Supermarket bills could rise by £60 after new recycling law

Customers at supermarkets such as Tesco, Sainsbury’s, Lidl and Aldi could see their annual bills rise after the new recycling law was introduced.

Supermarket bills could rise again as retailers are forced to introduce new recycling procedures.

Supermarkets such as Asda, Aldi, Tesco, Sainsbury’s, Morrisons and Lidl fear the new recycling law could raise household annual food bills by £60, potentially passing on the higher prices to consumers.

The recycling law won’t be implemented right away, but with the cost-of-living crisis, the spiraling cost of the shopping cart is currently on shoppers’ minds.

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Here’s everything you need to know.

Prices at the supermarket checkout could rise after a new law tells retailers to change packaging. (Credit: Getty Images)

What is the new recycling law?

From 2024, large retailers and supermarkets will have to pay to recycle every part of their packaging.

Ministers called the plan “Extended Producer Responsibility” (EPR).

There are fears that the new law, which is a mandatory recycling tax, will cause costs to be reflected in the price of items.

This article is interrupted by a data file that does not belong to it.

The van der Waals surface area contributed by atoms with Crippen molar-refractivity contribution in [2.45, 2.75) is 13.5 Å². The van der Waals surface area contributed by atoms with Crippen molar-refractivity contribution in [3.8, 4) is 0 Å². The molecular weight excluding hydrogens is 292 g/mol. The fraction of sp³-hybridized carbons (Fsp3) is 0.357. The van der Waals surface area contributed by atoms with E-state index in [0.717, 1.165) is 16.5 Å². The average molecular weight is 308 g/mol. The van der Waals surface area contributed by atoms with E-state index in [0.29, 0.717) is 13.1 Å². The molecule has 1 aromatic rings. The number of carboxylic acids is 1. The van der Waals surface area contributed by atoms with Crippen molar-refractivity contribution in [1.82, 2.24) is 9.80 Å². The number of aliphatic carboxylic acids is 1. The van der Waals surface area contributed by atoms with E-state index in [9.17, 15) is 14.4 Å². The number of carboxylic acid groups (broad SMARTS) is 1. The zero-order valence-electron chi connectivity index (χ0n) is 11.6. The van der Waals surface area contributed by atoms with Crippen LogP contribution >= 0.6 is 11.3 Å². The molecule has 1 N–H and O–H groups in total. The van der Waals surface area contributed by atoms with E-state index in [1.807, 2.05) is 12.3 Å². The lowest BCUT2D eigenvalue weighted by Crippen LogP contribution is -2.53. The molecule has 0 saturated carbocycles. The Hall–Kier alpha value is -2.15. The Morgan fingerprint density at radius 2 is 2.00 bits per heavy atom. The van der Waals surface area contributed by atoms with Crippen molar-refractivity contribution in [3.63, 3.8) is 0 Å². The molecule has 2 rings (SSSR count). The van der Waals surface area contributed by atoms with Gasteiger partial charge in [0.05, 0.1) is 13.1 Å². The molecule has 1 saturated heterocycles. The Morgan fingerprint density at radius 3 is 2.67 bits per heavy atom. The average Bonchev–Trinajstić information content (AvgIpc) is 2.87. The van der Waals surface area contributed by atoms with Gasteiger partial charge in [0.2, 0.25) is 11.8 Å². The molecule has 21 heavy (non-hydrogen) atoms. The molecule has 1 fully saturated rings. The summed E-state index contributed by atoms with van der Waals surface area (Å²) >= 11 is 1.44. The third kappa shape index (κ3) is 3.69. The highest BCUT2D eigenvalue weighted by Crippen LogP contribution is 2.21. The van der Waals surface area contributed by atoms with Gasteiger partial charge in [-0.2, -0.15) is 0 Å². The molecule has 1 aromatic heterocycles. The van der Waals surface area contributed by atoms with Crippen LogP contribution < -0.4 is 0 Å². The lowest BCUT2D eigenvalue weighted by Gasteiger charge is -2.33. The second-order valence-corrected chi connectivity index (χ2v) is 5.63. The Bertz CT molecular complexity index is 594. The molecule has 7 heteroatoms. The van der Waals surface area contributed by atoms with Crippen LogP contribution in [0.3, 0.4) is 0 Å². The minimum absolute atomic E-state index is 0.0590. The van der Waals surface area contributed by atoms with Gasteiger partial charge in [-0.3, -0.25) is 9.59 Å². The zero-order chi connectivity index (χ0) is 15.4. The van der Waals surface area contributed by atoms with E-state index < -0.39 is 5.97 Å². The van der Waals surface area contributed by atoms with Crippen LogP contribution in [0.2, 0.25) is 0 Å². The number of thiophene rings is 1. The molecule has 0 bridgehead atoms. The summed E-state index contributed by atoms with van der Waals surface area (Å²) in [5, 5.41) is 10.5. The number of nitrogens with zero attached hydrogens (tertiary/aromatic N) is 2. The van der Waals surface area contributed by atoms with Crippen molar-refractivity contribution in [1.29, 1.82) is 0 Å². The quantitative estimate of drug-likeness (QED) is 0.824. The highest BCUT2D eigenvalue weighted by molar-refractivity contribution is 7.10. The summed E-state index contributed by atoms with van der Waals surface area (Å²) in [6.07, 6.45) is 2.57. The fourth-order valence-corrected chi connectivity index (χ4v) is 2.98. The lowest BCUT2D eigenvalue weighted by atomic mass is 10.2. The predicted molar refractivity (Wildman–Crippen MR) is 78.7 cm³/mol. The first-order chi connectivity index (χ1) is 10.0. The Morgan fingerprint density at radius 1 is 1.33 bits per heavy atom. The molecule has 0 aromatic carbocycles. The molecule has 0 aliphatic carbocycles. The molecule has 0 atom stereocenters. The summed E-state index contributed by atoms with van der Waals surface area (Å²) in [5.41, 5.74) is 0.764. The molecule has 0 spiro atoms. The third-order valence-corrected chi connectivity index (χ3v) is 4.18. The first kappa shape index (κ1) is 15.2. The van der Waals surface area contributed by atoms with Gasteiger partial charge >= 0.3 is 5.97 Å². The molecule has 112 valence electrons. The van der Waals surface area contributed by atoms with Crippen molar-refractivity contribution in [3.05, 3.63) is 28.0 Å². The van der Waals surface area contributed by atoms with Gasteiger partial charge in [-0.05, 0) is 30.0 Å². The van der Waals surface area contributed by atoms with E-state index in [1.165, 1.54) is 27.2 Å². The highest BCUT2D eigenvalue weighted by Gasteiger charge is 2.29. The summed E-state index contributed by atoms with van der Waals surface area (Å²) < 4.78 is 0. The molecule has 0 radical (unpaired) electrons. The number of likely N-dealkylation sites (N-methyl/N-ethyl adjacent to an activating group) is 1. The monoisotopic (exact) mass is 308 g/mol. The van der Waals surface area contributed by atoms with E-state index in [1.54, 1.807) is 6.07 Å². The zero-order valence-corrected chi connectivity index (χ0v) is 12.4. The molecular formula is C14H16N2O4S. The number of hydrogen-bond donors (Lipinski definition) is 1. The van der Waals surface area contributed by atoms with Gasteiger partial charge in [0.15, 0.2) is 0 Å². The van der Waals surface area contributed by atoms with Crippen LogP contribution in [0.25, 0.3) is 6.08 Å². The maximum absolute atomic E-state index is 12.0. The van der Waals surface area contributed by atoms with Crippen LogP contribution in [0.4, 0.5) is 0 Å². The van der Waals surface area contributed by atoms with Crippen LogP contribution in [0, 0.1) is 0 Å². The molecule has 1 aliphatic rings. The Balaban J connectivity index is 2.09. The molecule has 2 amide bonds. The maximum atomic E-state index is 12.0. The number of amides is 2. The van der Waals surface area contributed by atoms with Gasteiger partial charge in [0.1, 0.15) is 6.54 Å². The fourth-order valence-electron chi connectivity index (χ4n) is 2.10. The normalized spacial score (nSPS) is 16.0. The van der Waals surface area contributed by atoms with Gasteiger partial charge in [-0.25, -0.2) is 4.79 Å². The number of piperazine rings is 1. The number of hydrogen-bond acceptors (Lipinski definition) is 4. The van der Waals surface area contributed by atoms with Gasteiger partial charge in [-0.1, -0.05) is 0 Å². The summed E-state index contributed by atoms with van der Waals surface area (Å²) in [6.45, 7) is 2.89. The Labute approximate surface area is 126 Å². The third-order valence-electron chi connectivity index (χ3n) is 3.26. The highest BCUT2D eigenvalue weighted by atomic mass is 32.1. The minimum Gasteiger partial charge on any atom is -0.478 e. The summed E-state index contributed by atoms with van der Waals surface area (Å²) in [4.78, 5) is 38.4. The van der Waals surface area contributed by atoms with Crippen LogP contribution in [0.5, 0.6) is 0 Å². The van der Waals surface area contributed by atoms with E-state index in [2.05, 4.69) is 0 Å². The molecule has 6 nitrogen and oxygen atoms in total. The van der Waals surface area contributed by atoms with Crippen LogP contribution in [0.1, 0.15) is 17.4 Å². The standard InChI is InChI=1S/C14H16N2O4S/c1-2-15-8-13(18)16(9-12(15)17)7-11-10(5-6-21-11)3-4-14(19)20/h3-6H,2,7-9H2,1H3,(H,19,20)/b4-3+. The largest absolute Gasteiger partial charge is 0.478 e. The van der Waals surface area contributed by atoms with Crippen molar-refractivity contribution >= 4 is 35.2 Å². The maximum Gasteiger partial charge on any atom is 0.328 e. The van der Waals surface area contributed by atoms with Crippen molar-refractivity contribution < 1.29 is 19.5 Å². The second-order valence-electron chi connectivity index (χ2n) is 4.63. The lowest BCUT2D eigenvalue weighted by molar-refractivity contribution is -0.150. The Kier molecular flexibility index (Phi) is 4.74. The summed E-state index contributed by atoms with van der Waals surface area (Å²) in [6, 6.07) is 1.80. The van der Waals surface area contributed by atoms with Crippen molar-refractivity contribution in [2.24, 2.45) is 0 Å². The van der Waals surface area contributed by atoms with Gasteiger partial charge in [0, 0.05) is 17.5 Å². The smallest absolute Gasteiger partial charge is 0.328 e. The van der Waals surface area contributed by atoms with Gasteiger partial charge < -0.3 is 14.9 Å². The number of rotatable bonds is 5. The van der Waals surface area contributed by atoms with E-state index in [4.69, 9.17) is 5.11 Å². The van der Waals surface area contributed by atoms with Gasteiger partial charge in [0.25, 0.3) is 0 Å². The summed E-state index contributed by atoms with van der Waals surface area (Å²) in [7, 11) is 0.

If all the costs were passed on to the consumer, the equivalent of 12 days worth of shopping could be added to the annual bill, experts predict.

When will the new law be implemented?

The law will enter into force in 2024.

Two years on, the lingering effects of the cost-of-living crisis could mean trade bills remain high, with a potential surcharge pushing them further.

What about the new recycling law?

Critics of the new law argue that industry experts should have a say in how policy is implemented.

Speaking to The Sun, Food and Drink Federation chief executive Karen Betts warned of rising trade bills and urged lawmakers to rethink the implementation of the policy amid a cost-of-living crisis.

He said: “So the distressed households and the poor households are living to make ends meet every day, is that right?

“Efficient, efficient, new recycling systems don’t cost so much, and we’re all paying Council Tax on top of that.

“The impact of EPR and other recycling policies will force prices up.

“Although they have good intentions behind them, they are contrived.”

He added: “The next prime minister’s priority will be to address rising inflation and the cost of living.

“They need to look at whether the government’s actions are fueling inflation.”

Defending the new tax, a spokesman for the Department for Environment, Food and Rural Affairs (Defra) said: “We do not recognize these figures. Taxpayers pay to get rid of packaging waste through their tax bills.

“Companies that put packaging on the market under EPR pay instead. If they use less packaging or make it easier to recycle, that will also reduce their costs.”